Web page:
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«Available online at WSN 42 (2016) 293-305 EISSN 2392-2192 Semiotics and language teaching (teaching English to Kurd ...»

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WSN 42 (2016) 293-305 EISSN 2392-2192

Semiotics and language teaching (teaching English

to Kurd students)

Sirvan Zamani

Department of Linguistic, Sanandaj Branch, Islamic Azad University, Sanandaj, Iran

E-mail address: Sirvan.zamani1@gmail.com


The world today calls a common language as a code to ease communication among different

language speakers and almost this language is English which is being taught in four corners of world.For teaching languages there are many barriers of which the most important ones come to the structural and inherent differences, for several years teaching English to Kurd students it has been substantiated that in many cases the Kurd speaker encounters severe problems to understand what differences structural differences among languages exert. Some while these differences block the process of message transfer. Relying on semiotic iconic fragments many of these troublesome obstacles appear to be eliminated thoroughly it seems that there are shortages in quantity of structures to convey a message from a mind to one another: in order to understand what exactly the role of structures are I am going to illustrate the tense FUTURE which splits into (simple, progressive, perfect and perfect continuous in English) which are shown in one form in Kurdish thus a Kurd speaker would confront severe problems to think by those structures and consequently his or her perception of an English speaker using those structures might be challenged. Hence throughout this article it has been substantiated to get the significance of structure acquaintance known and likewise to imply how this trend could fruitfully push the Kurd learners to overwhelm the English structures grabbed and eventually will have them completely interact and interchange messages in English: knowing the structures and senses they have will dramatically enhance Kurd’s perception and uttering quality in English Keywords: Semiotics; language teaching; context; sign; symbol World Scientific News 42 (2016) 293-305

1. INTRODUCTION Semiotic is the science that mostly rummages the signs and the influence they have over interchanging idea of course it mainly deals with signs to form and using those signs to facilitate the interactions.it should even be said that there would be no language if signs were removed from that. Overall the nature of language is based on signs and with signs it could be taught and learned better and faster. The use of signs and symbols as aids could enhance the procedure of language teaching. Needless to say that the language has a semiotic nature which seems so tough and complex. we all know that students initially would like to transfer their concept and exchange what goes in their mind with whom they speak to.in any situation like this student or totally whoever trying to use the language would be using a form of semiotic, because naturally language uses a combination of signs and symbols to communicate. The same time both teacher and student use series of signs which some are iconic and some are symbolic.likely semiotic could be enumerated as a basic way to teach languages.one more efficient use of semiotic is for teaching visually. As we know cultural elements in semiotic and for vocabulary and structure teaching,signs and symbols are used therefore language teachers are expected to acquaint semiotic professionally to fulfil better.one of the contributions of linguistics to language teaching is in the field semiotics according to Jacobson (1974: 32) the role of semiotics in linguistics is to provide the communication of any message whatever or the exchange of any message whatever and the system of signs which underlie them.(Seboek, 1985: 1) also Ferdinand de Saussure (1983: 15-6) says that a language is a social institution. A language is a system of signs expressing ideas and hence comparable to writing.in short using the semiotic signs including both iconic and symbolic ones would help teachers to do better.as it is clear utilizing this method it could be seen avoiding the cross cultural barriers.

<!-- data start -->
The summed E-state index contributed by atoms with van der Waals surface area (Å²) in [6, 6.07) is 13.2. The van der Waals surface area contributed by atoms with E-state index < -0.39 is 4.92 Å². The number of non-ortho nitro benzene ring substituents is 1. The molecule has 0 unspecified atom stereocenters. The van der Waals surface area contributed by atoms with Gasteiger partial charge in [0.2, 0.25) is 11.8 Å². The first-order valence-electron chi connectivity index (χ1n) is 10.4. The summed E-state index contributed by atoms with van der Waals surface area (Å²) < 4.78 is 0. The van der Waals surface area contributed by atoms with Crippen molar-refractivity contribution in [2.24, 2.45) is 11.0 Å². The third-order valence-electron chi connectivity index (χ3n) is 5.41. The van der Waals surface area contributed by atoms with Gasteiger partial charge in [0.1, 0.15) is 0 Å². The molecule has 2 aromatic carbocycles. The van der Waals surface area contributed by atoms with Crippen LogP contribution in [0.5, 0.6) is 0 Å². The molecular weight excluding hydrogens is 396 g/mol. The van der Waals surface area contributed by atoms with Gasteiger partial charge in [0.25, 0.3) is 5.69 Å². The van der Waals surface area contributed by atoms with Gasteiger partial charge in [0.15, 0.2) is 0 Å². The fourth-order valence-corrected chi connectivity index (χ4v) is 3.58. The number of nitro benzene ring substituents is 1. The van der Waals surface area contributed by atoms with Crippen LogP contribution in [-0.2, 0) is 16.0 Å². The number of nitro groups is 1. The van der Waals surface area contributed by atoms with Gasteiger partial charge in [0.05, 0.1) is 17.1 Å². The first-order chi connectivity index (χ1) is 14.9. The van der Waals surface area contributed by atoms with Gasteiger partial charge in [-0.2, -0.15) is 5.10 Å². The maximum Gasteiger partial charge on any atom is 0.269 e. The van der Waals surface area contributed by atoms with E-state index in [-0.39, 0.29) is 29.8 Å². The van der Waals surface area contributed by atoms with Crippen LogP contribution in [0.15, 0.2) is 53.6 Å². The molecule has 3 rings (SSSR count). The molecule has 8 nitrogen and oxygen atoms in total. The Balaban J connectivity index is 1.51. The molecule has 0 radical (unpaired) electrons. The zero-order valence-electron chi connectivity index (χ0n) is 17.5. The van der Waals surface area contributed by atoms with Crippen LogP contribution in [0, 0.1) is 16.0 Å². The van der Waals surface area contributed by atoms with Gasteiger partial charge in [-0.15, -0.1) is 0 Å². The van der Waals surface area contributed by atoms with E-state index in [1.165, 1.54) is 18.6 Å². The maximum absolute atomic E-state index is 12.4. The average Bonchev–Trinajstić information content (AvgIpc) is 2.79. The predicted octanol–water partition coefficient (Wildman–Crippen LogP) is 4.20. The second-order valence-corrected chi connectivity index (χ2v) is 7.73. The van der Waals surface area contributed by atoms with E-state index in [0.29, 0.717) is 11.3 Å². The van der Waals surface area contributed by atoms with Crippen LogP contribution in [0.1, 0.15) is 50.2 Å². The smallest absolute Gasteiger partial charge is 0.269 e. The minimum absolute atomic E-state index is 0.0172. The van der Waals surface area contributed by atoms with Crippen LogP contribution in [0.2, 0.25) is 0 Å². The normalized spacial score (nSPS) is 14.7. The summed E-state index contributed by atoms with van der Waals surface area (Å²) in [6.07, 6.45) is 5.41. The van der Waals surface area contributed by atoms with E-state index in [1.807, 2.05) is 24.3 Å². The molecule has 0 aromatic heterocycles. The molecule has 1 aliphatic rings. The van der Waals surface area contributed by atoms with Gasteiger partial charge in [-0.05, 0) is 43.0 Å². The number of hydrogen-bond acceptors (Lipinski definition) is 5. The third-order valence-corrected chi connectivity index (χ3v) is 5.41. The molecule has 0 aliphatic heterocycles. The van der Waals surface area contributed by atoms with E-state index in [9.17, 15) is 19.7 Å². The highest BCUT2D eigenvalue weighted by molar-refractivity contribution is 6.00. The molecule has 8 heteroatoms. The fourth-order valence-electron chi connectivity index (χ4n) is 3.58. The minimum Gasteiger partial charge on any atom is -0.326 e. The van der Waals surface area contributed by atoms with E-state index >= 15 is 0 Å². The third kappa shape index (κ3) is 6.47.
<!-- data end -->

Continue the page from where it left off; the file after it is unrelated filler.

The semiotic nature of language teaching is a complicated and an essential concept to study. In the language classroom, the primary role of the language learner is to transfer and exchange correct information with his/her audience. While doing this, the language learner makes use of the semiotic signs. Most of these signs are used unconsciously by the students and the teachers. Since semiotics is the combination of signs and symbols to communicate the information, the students and the teachers make use of a number of signs, some of which are iconic and some are symbolic. Thus, it can be said that, semiotics is a fundamental issue to be considered in language teaching pedagogy, because it helps the individual to develop his cognitive facilities at all levels of perception. Moreover, semiotics not only offers different models of teaching but also broadens the scope of language teaching by offering tools to consider for visual communication in a given context. To illustrate, non-verbal and visual communication, cultural elements in semiotics and for vocabulary teaching, signs and symbols are used actively in the language classrooms.